Inerrancy and infallibility, writes Timothy Ward, are not to be thought of as the most important things that we say about Scripture. Rather than being of central or foundational importance, they are implications of our belief in the trustworthiness of the Bible.
What follows is a summary of Ward’s views on this subject. (I have set out my own views elsewhere).
‘Infallibility’ is often taken to mean that the Bible is entirely trustworthy is matters of faith and conduct.
‘Inerrancy’ typically means that the Bible is completely true in all that it affirms.
Inerrancy is not a recent invention. Although the term became more widely used during the nineteenth century, the idea is as old as Christianity itself. ‘The conviction that God communicates in Scripture a revelation of himself and of his deeds, and that this revelation is entirely truthful, has always been the common belief of most Catholics, most Protestants, most Orthodox, and even most of the sects of the fringe of Christianity’ (Mark Noll).
Ward suggests that inerrancy does not flow out of the faulty reasoning which says that because God is perfect he must have produced a perfect Scripture. It is at least logically possible that a sovereign God could have used an errant Scripture for his purposes had he so wished. But we do not come to the Bible with the a priori assumption that it must be inerrant: rather, we take our cue from the Bible itself, and from its witness to God.
Inerrancy takes account of the fact that the Bible is written in ordinary human languages, with all the figures of speech, approximations, free quotations, and so on that we would expect. More generally, belief in inerrancy does not tie us to a literal interpretation of, say, the opening chapters of Genesis.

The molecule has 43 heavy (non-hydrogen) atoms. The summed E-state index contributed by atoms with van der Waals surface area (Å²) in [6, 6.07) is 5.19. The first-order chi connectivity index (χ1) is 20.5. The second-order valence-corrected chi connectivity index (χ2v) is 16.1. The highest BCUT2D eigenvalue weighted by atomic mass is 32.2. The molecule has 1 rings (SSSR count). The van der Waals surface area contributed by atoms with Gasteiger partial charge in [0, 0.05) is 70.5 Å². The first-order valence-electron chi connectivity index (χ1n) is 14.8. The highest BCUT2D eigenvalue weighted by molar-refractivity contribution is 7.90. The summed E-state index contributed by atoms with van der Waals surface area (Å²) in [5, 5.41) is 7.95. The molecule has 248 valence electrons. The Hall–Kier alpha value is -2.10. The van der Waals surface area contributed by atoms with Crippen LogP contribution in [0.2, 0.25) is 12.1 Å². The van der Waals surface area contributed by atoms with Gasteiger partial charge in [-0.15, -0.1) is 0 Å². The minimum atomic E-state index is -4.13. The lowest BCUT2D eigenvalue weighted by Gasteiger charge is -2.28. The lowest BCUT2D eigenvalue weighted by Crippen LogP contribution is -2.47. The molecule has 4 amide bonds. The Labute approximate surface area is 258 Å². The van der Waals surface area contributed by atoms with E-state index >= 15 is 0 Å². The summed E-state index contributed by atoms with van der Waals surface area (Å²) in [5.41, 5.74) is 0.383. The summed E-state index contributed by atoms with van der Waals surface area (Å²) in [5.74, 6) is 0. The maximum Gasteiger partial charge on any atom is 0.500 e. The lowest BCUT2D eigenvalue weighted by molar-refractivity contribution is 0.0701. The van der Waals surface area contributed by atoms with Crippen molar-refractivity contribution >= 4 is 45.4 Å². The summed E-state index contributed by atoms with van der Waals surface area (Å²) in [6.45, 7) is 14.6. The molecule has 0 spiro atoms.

Inerrancy does not imply that the Bible consists primarily of theological propositions.
It is important to locate debates about inerrancy and infallibility in their proper place. Those who oppose inerrancy often do so, not because they strongly object to the doctrine itself, but because they object to the very central place given by many of its supporters.
Inerrancy, then, is not a fundamental doctrine, but is, rather, ‘a natural implication of the fact that Scripture is identified as the speech act of a God who cannot lie, and who has chosen to reveal himself to us in words.’
One reason why we should regard inerrancy as no more than a ‘natural implication’ of inspiration rather than the core of it, is that inerrancy is a claim about Scripture’s propositions. But the words of Scripture are more than propositions: for through its words God performs acts of revelation and redemption.
It is, in fact, no great thing to say of a text that it contains no errors. The same thing could be said of a good dictionary. It is much more significant to say about a text who wrote it, and what purposes it was intended to achieve.
But, on the other hand, inerrancy is no less than a ‘natural implication’ of inspiration. It is a true feature of Scripture, and flows from the character of God. Even though Scripture must not be limited to propositional statements, such statements cannot be separated from the wider purposes of the divine revelation, so often disclosed in historical details.
What, then, should be our approach to apparent or alleged errors in the Bible? Apparent historical discrepancies are amenable to historical research. We can afford to be open-minded as we await further information, knowing that much historical research has tended to support the biblical narrative.
Alleged internal contradictions are rather different. We should not rush to attempt to reconcile these, for to do so might diminish the richness of God’s revelation (was it Satan, 1 Chron 21:1, or God, 2 Sam 24:1, who incited David? The mystery is largely solved in early chapters of Job, where it is clear that Satan acts within definite boundaries drawn by God himself.)
Based on Timothy Ward, Words of Life, 132-142.